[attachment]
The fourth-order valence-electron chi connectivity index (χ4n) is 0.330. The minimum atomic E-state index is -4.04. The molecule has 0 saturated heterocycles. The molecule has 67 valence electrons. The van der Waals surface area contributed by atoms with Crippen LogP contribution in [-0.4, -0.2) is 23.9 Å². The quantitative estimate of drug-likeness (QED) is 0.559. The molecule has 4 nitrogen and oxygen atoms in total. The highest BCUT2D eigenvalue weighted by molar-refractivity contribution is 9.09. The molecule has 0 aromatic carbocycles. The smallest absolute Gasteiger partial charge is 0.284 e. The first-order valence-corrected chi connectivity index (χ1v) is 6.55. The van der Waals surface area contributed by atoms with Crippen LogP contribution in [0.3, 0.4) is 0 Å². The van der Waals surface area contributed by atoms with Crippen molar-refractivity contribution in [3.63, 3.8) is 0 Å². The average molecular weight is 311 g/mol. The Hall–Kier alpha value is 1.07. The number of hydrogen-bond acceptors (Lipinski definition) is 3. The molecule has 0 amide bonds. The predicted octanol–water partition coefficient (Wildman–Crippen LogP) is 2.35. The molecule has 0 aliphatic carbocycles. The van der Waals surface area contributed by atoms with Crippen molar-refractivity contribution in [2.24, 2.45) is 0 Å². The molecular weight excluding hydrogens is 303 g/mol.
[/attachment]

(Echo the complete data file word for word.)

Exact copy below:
The fourth-order valence-electron chi connectivity index (χ4n) is 0.330. The minimum atomic E-state index is -4.04. The molecule has 0 saturated heterocycles. The molecule has 67 valence electrons. The van der Waals surface area contributed by atoms with Crippen LogP contribution in [-0.4, -0.2) is 23.9 Å². The quantitative estimate of drug-likeness (QED) is 0.559. The molecule has 4 nitrogen and oxygen atoms in total. The highest BCUT2D eigenvalue weighted by molar-refractivity contribution is 9.09. The molecule has 0 aromatic carbocycles. The smallest absolute Gasteiger partial charge is 0.284 e. The first-order valence-corrected chi connectivity index (χ1v) is 6.55. The van der Waals surface area contributed by atoms with Crippen LogP contribution in [0.3, 0.4) is 0 Å². The van der Waals surface area contributed by atoms with Crippen molar-refractivity contribution in [3.63, 3.8) is 0 Å². The average molecular weight is 311 g/mol. The Hall–Kier alpha value is 1.07. The number of hydrogen-bond acceptors (Lipinski definition) is 3. The molecule has 0 amide bonds. The predicted octanol–water partition coefficient (Wildman–Crippen LogP) is 2.35. The molecule has 0 aliphatic carbocycles. The van der Waals surface area contributed by atoms with Crippen molar-refractivity contribution in [2.24, 2.45) is 0 Å². The molecular weight excluding hydrogens is 303 g/mol.